Carl Pelini had an astonished look on his face outside the Nebraska locker room last week when he heard Kansas had scored 35 fourth-quarter points against Colorado.
Did that sudden outburst cause the Nebraska defensive coordinator some concern?
"I'm always concerned," Pelini said. "I coach out of fear all the time. Every time you call a defense, you think of the worst-case scenario every time you prepare. I'm psychotic like that. I always go into a game thinking they're going to score a hundred (points) on us."
The worst-case scenario never materialized Saturday. Quite the contrary, actually.
Nebraska held Kansas to 87 total yards and five first downs, sacked quarterback Quinn Mecham six times and held the Jayhawks out of the end zone in a 20-3 victory at Memorial Stadium.
The 87 yards were the fewest allowed under head coach Bo Pelini, and the fewest by a Nebraska opponent since 2000, when Baylor managed 84 yards.
"I've never been involved in anything even close to that," Carl Pelini said. "These days in college football, teams are hanging up 700 yards, so to hold a team to 200 or 300 is considered a good defensive game. To hold a team to 87 yards in unbelievable."
And this after Kansas, like many previous Husker opponents, used formations and plays that Nebraska hasn't seen in six or seven games of film study.
"It just seems like offenses are doing that to us, and they're gunning for us," Carl Pelini said. "But our guys were really locked in with their preparation, did their adjustments. We played physical, we played fast, and I'm just very proud of how those guys played tonight.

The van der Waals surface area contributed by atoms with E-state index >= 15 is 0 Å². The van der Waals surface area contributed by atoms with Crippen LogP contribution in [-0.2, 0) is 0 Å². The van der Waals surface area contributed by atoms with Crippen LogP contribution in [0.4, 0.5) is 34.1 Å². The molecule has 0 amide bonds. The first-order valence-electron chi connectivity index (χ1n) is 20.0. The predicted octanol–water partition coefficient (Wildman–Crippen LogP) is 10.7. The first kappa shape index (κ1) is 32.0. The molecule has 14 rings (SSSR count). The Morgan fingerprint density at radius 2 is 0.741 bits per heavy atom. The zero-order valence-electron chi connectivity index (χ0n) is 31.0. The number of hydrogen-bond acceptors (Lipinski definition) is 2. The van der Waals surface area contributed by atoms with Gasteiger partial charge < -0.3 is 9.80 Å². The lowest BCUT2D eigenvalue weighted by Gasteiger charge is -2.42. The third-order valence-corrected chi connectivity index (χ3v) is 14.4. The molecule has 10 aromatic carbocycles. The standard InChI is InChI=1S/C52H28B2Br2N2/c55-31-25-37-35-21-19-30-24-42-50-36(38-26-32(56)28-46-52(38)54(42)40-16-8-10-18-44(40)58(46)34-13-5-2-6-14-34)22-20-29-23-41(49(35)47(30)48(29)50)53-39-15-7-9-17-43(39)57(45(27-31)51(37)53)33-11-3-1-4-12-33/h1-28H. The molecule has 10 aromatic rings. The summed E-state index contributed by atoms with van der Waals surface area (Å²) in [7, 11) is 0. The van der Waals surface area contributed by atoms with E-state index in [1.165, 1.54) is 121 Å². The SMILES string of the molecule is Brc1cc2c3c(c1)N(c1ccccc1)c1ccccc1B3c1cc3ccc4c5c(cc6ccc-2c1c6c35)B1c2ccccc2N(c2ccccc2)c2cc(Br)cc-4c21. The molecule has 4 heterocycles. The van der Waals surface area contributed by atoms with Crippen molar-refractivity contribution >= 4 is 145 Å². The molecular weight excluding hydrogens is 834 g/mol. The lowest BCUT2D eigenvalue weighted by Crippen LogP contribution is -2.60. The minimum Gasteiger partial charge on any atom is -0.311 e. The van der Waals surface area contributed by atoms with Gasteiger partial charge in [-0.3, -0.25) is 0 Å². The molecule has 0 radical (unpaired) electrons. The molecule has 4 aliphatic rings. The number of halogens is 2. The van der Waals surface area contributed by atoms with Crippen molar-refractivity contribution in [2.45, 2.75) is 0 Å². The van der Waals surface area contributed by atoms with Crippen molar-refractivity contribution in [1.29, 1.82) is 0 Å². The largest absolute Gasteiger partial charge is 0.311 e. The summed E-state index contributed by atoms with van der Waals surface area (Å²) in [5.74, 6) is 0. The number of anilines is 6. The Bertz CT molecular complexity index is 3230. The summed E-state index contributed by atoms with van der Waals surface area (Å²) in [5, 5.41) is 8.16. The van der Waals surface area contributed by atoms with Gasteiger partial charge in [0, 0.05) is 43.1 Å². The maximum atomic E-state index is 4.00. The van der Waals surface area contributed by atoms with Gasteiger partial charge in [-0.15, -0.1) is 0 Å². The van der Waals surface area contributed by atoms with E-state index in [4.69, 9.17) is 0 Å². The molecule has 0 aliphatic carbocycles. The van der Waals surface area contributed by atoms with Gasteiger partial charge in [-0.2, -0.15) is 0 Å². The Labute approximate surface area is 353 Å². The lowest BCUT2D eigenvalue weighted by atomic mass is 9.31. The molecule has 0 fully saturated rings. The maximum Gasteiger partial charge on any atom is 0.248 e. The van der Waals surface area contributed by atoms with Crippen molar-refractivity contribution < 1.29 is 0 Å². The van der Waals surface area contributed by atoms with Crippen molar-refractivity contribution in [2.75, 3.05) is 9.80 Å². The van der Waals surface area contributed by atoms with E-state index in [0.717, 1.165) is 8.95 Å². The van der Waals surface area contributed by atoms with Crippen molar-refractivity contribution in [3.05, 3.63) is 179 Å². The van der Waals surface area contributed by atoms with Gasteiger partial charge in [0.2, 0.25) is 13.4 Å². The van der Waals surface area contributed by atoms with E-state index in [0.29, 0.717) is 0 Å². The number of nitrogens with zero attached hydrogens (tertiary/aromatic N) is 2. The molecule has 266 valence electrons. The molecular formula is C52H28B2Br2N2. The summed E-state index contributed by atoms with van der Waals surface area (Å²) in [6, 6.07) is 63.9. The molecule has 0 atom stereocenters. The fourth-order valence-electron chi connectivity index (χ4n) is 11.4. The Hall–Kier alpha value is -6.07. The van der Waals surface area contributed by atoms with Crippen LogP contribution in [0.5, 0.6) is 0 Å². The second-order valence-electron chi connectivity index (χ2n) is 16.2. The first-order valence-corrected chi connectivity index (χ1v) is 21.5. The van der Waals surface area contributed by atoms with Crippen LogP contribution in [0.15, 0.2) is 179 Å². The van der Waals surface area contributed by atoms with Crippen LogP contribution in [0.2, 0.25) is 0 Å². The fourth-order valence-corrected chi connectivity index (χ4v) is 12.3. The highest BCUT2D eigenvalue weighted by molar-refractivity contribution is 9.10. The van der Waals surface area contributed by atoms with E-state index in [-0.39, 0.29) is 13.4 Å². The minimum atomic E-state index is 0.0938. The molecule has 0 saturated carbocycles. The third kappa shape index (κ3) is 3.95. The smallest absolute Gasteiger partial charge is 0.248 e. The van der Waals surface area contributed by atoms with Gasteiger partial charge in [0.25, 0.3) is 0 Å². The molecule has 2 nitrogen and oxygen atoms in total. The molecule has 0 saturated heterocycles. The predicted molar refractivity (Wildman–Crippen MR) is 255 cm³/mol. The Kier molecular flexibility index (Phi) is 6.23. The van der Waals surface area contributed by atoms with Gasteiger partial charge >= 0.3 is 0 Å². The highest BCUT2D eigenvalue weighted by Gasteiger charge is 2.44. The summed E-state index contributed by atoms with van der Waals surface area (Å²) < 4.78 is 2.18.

"Obviously, 87 yards later, who knows? Maybe it wasn't the greatest offensive plan in the world they had."
Nebraska set an early tone by blitzing and sacking Mecham on a fourth-and-6 play from the NU 35-yard line. The seven-play drive, set up after a 45-yard kickoff return, was KU's longest of the night, in terms of plays run.
"When that (sack) happened, it felt like we were going to dominate them," cornerback Alfonzo Dennard said. "It just showed that they were getting kind of scared of us."
Dennard returned to the starting lineup after sitting out last week's game while recovering from a concussion. He recovered after slipping on press coverage on a deep ball thrown by Mecham in the third quarter and intercepted the pass for his fourth pick this season.
How big was Dennard's return to the defense?
"Huge," Carl Pelini said. "I felt that all week. We're a different defense when he's opposite Prince (Amukamara). It's tough, because we can do a lot of things inside to stop the run and just trust that guys aren't going to get open on the outside."
Nebraska stopped the run on first and second down, something tackle Jared Crick said factored into the Huskers' pass rush. KU had 72 rushing yards, and Mecham completed three passes in 13 attempts for 15 yards. The Jayhawks' only points came after a Husker turnover.
"I thought we executed consistently for the first time all season," Crick said. "I'm very proud of our guys, how we hustled to the ball."
Sacks ended each of KU's first four possessions. Consider that a challenge that Nebraska's defensive line met.
"If there's any complaining I had about their play coming in, it was that in obvious passing situations, they were too conservative," Carl Pelini said. "So I challenged them, ‘Get your butts in the air and go. Go have some fun and wreck some shop in the backfield.' It was good to see them do that, turn it loose. Hopefully that will carry over."
Reach Brian Rosenthal at email@example.com or 402-473-7436.